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Journalists freak out over Politico publishing Ben Shapiro column

On Thursday, Politico published a newsletter [1] written by popular right-wing commentator Ben Shapiro, in which he discussed “the real reason most Republicans opposed impeachment.”

It’s safe to assume that few people who work for or read Politico agree with Shapiro on much, so it was admirable that the outlet attempted to present an alternative point of view to their audience. The media is supposed to be unbiased, after all.

But instead of being applauded, Politico was instead attacked online by a wave of angry left-wing pundits and journalists.

Matt Negrin, an MSNBC host and former Politico employee, posted a furious Twitter thread [2] about the transgression, saying, “I got my start at @politico. I would quit on the spot today. Handing their newsletter to a proudly bad-faith Republican to spread pure [s***] is the grossest thing I’ve seen happen there.” 

Vox’s Aaron Rupar tweeted: “I understand the desire to have balance, but lying about stuff like Ben Shapiro does in this column (comparing Bernie Sanders to Trump, equivocating Trump’s voter fraud lies with Stacey Abrams) isn’t really a “side” that needs to be platformed.” Evidently, Rupar is all good with balance, as long the opinions being promoted are in line with his own.  

 This Politico backlash echoes a similar incident that occurred over the summer, when the New York Times published an opinion piece [5] by Sen. Tom Cotton (R-Ark.) titled, “Send in the Troops.” In the piece, Cotton argued that federal troops should be sent in to deal with the mass rioting and violence [6] around the country that occurred in response to the killing of George Floyd.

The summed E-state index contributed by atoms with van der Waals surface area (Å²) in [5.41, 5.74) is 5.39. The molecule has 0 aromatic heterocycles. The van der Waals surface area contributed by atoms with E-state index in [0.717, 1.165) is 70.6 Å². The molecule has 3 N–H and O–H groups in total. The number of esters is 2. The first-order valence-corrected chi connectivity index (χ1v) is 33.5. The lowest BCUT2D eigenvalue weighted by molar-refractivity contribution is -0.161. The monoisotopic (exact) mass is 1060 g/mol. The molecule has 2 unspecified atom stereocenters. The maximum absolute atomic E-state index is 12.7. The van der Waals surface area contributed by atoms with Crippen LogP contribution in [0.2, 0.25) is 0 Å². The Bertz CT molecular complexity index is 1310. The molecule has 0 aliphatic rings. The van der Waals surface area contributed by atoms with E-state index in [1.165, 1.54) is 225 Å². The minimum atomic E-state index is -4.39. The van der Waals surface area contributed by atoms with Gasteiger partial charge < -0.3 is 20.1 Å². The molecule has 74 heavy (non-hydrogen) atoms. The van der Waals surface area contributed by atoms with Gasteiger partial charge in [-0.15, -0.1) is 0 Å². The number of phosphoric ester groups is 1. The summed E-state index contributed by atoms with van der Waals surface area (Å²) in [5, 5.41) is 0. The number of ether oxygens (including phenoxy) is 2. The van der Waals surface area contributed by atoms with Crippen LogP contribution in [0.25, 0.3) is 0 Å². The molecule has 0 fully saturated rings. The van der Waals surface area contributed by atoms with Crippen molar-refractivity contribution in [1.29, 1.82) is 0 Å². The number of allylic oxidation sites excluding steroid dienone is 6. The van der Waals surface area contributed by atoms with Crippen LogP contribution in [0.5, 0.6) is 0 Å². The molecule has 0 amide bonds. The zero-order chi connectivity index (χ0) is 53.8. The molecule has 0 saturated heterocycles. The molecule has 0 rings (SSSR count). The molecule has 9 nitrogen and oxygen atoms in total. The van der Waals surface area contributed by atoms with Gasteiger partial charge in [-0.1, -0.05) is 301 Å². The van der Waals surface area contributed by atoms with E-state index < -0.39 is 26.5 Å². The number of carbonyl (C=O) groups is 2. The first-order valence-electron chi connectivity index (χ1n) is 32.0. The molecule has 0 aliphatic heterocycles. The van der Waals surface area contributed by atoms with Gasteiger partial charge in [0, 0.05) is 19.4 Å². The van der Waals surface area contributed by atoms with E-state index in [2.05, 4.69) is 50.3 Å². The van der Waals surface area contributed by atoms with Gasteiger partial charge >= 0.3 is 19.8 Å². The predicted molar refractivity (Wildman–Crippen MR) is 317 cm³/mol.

The backlash that the New York Times faced for having the audacity to print an opinion column by a sitting Republican senator was fast and furious. The Times’ Editorial page editor, James Bennet, was forced to resign [7] over the drama.

Never mind that this was the same New York Times that printed an opinion column by a senior Taliban leader [8]. Evidently, that is OK, but publishing Republican opinions? That’s just a bridge too far. 

So will Politico cave to the assault over their decision to publish Ben Shapiro and plead mea culpa? Let’s hope not. But the precedent set by their peers does not bode well for the future of unbiased media coverage.